# Constructing S-FMD

The original FMD paper provides three constructions of R-FMD. The first two realize functionality for restricted false-positive probabilities of the form $p=2_{−n}$; the third supports arbitrary fractional probabilities using a much more complex and expensive construction.

The first two schemes, R-FMD1 and R-FMD2, are constructed similarly to a Bloom
filter: the `CreateClue`

procedure encrypts a number of `1`

bits, and the `Examine`

procedure uses information in a detection key to check whether some subset of
them are `1`

, returning `true`

if so and `false`

otherwise. The false positive
probability is controlled by extracting only a subset of the information in the
root key into the detection key, so that it can only check a subset of the bits
encoded in the clue. We focus on R-FMD2, which provides more compact
ciphertexts and chosen-ciphertext security.

In this section, we:

- recall the construction of R-FMD2, changing notation from the paper;
- adapt R-FMD2 to S-FMD2, which provides sender FMD instead of receiver FMD;
- extend S-FMD2 to use deterministic derivation, allowing 32-byte flag and detection keys to support arbitrary-precision false positive probabilities;
- extend S-FMD2 to support diversified detection, allowing multiple, unlinkable flag keys to be detected by a single detection key (though, as this extension conflicts with the preceding one, we do not use it);
- summarize the resulting construction and describe how it can be integrated with a Sapling- or Orchard-style key hierarchy.

## The R-FMD2 construction

First, we recall the paper’s construction of R-FMD2, changing from multiplicative to additive notation and adjusting variable names to be consistent with future extensions.

The construction supports restricted false positive values $p=2_{−n}$ for $n≤γ$, a global parameter determining the minimum false positive rate. $G$ is a group of prime order $q$ and $H_{1}:G_{3}→{0,1}$ and $H_{2}:G×{0,1}_{γ}→Z_{q}$ are hash functions.

`R-FMD2/KeyGen`

Choose a generator $B$ G$. For $i=1,…,γ$,
choose $x_{i}$ Z_{q}$ and compute $X_{i}=[x_{i}]B$. Return the *root
key* $rk←(x_{1},…,x_{γ})$ and the *clue key* $ck←(B,X_{1},…,X_{γ})$.

`R-FMD2/Extract`

On input $p=2_{−n}$ and root key $rk$, parse $(x_{1},…,x_{γ})←rk$ and return $(x_{1},…,x_{n})$ as the *detection key*.

`R-FMD2/Flag`

On input $ck$, first parse $(B,X_{1},…,X_{n})←ck$, then proceed as follows:

- Choose $r$ Z_{q}$ and compute $P←[r]B$.
- Choose $z$ Z_{q}$ and compute $Q←[z]B$.
- For each $i=1,…,γ$, compute
- a key bit $k_{i}←H_{1}(P∣∣[r]X_{i}∣∣Q)$;
- a ciphertext bit $c_{i}←k_{i}⊕1$.

- Compute $m←H_{2}(P∣∣c_{1}∣∣⋯∣∣c_{γ})$.
- Compute $y←(z−m)r_{−1}$.

Return the *clue* $c←(P,y,c_{1},…,c_{γ})$.

`R-FMD2/Examine`

On input $dk$, $c$, first parse $(x_{1},…,x_{n})←dk$, $(P,y,c_{1},…,c_{γ})←c$, then proceed as follows:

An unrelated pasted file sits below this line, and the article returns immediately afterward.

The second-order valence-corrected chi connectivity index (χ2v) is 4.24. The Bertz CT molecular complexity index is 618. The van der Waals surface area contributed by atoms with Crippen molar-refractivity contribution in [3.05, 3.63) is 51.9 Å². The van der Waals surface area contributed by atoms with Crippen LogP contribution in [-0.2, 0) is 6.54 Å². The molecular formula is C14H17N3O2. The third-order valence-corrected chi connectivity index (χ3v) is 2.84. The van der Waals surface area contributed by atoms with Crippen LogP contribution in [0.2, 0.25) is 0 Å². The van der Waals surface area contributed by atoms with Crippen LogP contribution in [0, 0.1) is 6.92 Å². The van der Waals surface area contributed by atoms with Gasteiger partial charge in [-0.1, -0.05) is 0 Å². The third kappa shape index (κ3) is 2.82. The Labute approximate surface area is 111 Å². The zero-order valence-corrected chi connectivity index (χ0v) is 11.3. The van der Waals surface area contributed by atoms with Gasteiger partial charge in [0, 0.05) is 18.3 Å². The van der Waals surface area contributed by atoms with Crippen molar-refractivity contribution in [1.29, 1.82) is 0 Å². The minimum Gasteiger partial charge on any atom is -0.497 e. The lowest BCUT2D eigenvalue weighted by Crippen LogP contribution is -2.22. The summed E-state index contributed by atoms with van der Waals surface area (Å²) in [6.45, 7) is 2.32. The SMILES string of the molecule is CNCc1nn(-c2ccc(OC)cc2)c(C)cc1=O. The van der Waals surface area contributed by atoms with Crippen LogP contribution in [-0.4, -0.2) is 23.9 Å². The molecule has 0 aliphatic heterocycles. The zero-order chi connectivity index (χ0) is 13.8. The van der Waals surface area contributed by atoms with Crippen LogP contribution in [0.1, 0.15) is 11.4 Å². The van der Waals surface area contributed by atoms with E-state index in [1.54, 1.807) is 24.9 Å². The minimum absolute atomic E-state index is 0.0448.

- Compute $m←H_{2}(P∣∣c_{1}∣∣⋯∣∣c_{γ})$.
- Recompute $Q$ as $Q←[y]P+[m]B$.
- For each $i=1,…,γ$, compute
- a key bit $k_{i}←H_{1}(P∣∣[x_{i}]P∣∣Q)$;
- a plaintext bit $b_{i}←c_{i}⊕k_{i}$.

If all plaintext bits $b_{i}=1$, return $1$ (match); otherwise, return $0$.

To see that the `Test`

procedure detects true positives, first note that
since $P=[r]B$ and $y=(z−m)r_{−1}$,
$Q =[y]P+[m]B=[(z−m)r_{−1}][r]B+[m]B=[z]B, $
so the detector will recompute the $Q$ used by the sender; then, since $[r]X_{i}=[r][x_{i}]B=[x_{i}]P$, the detector’s $k_{i}←H_{1}(P∣∣[x_{i}]P∣∣Q)$ is the
same as the sender’s $k_{i}←H_{1}(P∣∣[r]X_{i}∣∣Q)$.

On the other hand, if the clue was created with a different clue key, the resulting $k_{i}$ will be random bits, giving the desired $2_{−n}$ false positive probability.

One way to understand the components of the construction is as follows: the message consists of $γ$ bits of a Bloom filter, each encrypted using hashed ElGamal with a common nonce $r$ and nonce commitment $P=[r]B$. The points $P,Q$ are included in the ElGamal hash, ensuring that any change to either will result in a random bit on decryption. The pair $(Q,y)$ act as a public key and signature for a one-time signature on the ciphertext as follows: the sender constructs the point $Q$ as the output of a chameleon hash with basis $(P,B)$ on input $(0,z)$, then uses the hash trapdoor (i.e., their knowledge of the discrete log relation $P=[r]B$) to compute a collision $(y,m)$ involving $m$, a hash of the rest of the ciphertext. The collision $y$ acts as a one-time signature with public key $Q$.

The fact that the generator $B$ was selected at random in each key generation is not used by the construction and doesn’t seem to play a role in the security analysis; in fact, the security proof in Appendix F has the security game operate with a common generator. In what follows, we instead assume that $B$ is a global parameter.

## From R-FMD2 to S-FMD2

Changing this construction to the S-FMD model is fairly straightforward: rather
than having the sender encrypt $γ$ bits of the Bloom filter and only allow
the detector to decrypt $n≤γ$ of them, we have the sender only encrypt
$n≤γ$ bits of the Bloom filter and allow the detector to decrypt all
potential bits. As noted in the previous
section, this means that in the S-FMD context,
there is no separation of capability between the root key and the detection key.
For this reason, we skip the `Extract`

algorithm and (conceptually) merge the
root key into the detection key.

The S-FMD2 construction then works as follows:

`S-FMD2/KeyGen`

For $i=1,…,γ$, choose $x_{i}$ Z_{q}$ and compute $X_{i}=[x_{i}]B$. Return the *detection key* $dk←(x_{1},…,x_{γ})$ and the
*clue key* $ck←(X_{1},…,X_{γ})$.

`S-FMD2/CreateClue`

On input clue key $ck$, first parse $(X_{1},…,X_{n})←ck$, then proceed as follows:

- Choose $r$ Z_{q}$ and compute $P←[r]B$.
- Choose $z$ Z_{q}$ and compute $Q←[z]B$.
- For each $i=1,…,n$, compute
- a key bit $k_{i}←H_{1}(P∣∣[r]X_{i}∣∣Q)$;
- a ciphertext bit $c_{i}←k_{i}⊕1$.

- Compute $m←H_{2}(P∣∣n∣∣c_{1}∣∣⋯∣∣c_{n})$.
- Compute $y←(z−m)r_{−1}$.

Return the *clue* $c←(P,y,n,c_{1},…,c_{n})$. (We include $n$
explicitly rather than have it specified implicitly by $c_{n}$ to reduce the risk
of implementation confusion).

`S-FMD2/Examine`

On input detection key $dk$ and clue $c$, first parse $(x_{1},…,x_{γ})←dk$ and $(P,y,n,c_{1},…,c_{n})←c$, then proceed as follows:

- Compute $m←H_{2}(P∣∣n∣∣c_{1}∣∣⋯∣∣c_{n})$.
- Recompute $Q$ as $Q←[y]P+[m]B$.
- For each $i=1,…,n$, compute
- a key bit $k_{i}←H_{1}(P∣∣[x_{i}]P∣∣Q)$;
- a plaintext bit $b_{i}←c_{i}⊕k_{i}$.

If all plaintext bits $b_{i}=1$, return $1$ (match); otherwise, return $0$.

The value of $n$ is included in the ciphertext hash to ensure that the encoding of the ciphertext bits is non-malleable. Otherwise, the construction is identical.

## Compact clue and detection keys

One obstacle to FMD integration is the size of the clue keys. Clue keys are required to create clues, so senders who wish to create clues need to obtain the receiver’s clue key. Ideally, the clue keys would be bundled with other address data, so that clues can be included with all messages, rather than being an opt-in mechanism with a much more limited anonymity set.